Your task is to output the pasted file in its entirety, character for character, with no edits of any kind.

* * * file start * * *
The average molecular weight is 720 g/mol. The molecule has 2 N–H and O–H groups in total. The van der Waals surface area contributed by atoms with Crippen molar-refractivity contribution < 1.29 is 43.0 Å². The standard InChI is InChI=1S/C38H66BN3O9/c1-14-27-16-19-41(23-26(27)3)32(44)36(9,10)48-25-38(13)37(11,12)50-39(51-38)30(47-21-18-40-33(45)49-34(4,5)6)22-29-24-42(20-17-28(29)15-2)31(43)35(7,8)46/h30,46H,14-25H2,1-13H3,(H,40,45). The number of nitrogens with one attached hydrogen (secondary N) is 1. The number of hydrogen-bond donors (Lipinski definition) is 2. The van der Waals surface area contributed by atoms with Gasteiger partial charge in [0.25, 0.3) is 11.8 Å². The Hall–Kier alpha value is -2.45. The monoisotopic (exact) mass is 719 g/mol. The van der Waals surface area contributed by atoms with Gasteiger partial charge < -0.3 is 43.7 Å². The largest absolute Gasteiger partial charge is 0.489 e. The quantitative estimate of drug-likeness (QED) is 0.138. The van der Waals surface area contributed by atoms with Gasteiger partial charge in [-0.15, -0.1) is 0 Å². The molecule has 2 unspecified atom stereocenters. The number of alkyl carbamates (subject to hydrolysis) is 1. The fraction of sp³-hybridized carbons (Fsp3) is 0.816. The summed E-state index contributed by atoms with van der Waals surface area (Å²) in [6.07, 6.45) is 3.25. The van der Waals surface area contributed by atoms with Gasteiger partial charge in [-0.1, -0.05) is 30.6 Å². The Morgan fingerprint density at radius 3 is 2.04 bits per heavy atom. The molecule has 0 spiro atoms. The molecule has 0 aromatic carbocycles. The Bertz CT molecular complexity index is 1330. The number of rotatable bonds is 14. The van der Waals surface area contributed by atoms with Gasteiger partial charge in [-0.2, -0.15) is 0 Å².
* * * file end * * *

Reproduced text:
The average molecular weight is 720 g/mol. The molecule has 2 N–H and O–H groups in total. The van der Waals surface area contributed by atoms with Crippen molar-refractivity contribution < 1.29 is 43.0 Å². The standard InChI is InChI=1S/C38H66BN3O9/c1-14-27-16-19-41(23-26(27)3)32(44)36(9,10)48-25-38(13)37(11,12)50-39(51-38)30(47-21-18-40-33(45)49-34(4,5)6)22-29-24-42(20-17-28(29)15-2)31(43)35(7,8)46/h30,46H,14-25H2,1-13H3,(H,40,45). The number of nitrogens with one attached hydrogen (secondary N) is 1. The number of hydrogen-bond donors (Lipinski definition) is 2. The van der Waals surface area contributed by atoms with Gasteiger partial charge in [0.25, 0.3) is 11.8 Å². The Hall–Kier alpha value is -2.45. The monoisotopic (exact) mass is 719 g/mol. The van der Waals surface area contributed by atoms with Gasteiger partial charge < -0.3 is 43.7 Å². The largest absolute Gasteiger partial charge is 0.489 e. The quantitative estimate of drug-likeness (QED) is 0.138. The van der Waals surface area contributed by atoms with Gasteiger partial charge in [-0.15, -0.1) is 0 Å². The molecule has 2 unspecified atom stereocenters. The number of alkyl carbamates (subject to hydrolysis) is 1. The fraction of sp³-hybridized carbons (Fsp3) is 0.816. The summed E-state index contributed by atoms with van der Waals surface area (Å²) in [6.07, 6.45) is 3.25. The van der Waals surface area contributed by atoms with Gasteiger partial charge in [-0.1, -0.05) is 30.6 Å². The Morgan fingerprint density at radius 3 is 2.04 bits per heavy atom. The molecule has 0 spiro atoms. The molecule has 0 aromatic carbocycles. The Bertz CT molecular complexity index is 1330. The number of rotatable bonds is 14. The van der Waals surface area contributed by atoms with Gasteiger partial charge in [-0.2, -0.15) is 0 Å².